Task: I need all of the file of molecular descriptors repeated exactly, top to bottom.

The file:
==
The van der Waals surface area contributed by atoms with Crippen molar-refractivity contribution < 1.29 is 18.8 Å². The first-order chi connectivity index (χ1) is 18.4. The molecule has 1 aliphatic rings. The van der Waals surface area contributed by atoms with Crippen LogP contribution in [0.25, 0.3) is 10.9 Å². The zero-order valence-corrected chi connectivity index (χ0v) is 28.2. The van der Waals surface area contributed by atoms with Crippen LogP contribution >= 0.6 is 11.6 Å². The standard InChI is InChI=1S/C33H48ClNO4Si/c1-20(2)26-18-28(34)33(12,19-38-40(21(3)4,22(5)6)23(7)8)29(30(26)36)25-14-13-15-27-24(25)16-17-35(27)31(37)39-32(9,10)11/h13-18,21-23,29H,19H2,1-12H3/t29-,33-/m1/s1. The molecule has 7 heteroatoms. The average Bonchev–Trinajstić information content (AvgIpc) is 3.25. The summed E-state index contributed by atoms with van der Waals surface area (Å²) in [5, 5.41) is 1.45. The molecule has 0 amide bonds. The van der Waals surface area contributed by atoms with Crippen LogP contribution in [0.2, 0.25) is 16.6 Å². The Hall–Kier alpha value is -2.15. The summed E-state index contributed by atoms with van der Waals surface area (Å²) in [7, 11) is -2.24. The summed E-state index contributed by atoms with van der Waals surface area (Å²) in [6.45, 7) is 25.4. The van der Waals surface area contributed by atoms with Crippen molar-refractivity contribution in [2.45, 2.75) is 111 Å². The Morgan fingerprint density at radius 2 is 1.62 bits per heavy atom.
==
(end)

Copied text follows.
The van der Waals surface area contributed by atoms with Crippen molar-refractivity contribution < 1.29 is 18.8 Å². The first-order chi connectivity index (χ1) is 18.4. The molecule has 1 aliphatic rings. The van der Waals surface area contributed by atoms with Crippen LogP contribution in [0.25, 0.3) is 10.9 Å². The zero-order valence-corrected chi connectivity index (χ0v) is 28.2. The van der Waals surface area contributed by atoms with Crippen LogP contribution >= 0.6 is 11.6 Å². The standard InChI is InChI=1S/C33H48ClNO4Si/c1-20(2)26-18-28(34)33(12,19-38-40(21(3)4,22(5)6)23(7)8)29(30(26)36)25-14-13-15-27-24(25)16-17-35(27)31(37)39-32(9,10)11/h13-18,21-23,29H,19H2,1-12H3/t29-,33-/m1/s1. The molecule has 7 heteroatoms. The average Bonchev–Trinajstić information content (AvgIpc) is 3.25. The summed E-state index contributed by atoms with van der Waals surface area (Å²) in [5, 5.41) is 1.45. The molecule has 0 amide bonds. The van der Waals surface area contributed by atoms with Crippen LogP contribution in [0.2, 0.25) is 16.6 Å². The Hall–Kier alpha value is -2.15. The summed E-state index contributed by atoms with van der Waals surface area (Å²) in [7, 11) is -2.24. The summed E-state index contributed by atoms with van der Waals surface area (Å²) in [6.45, 7) is 25.4. The van der Waals surface area contributed by atoms with Crippen molar-refractivity contribution in [2.45, 2.75) is 111 Å². The Morgan fingerprint density at radius 2 is 1.62 bits per heavy atom.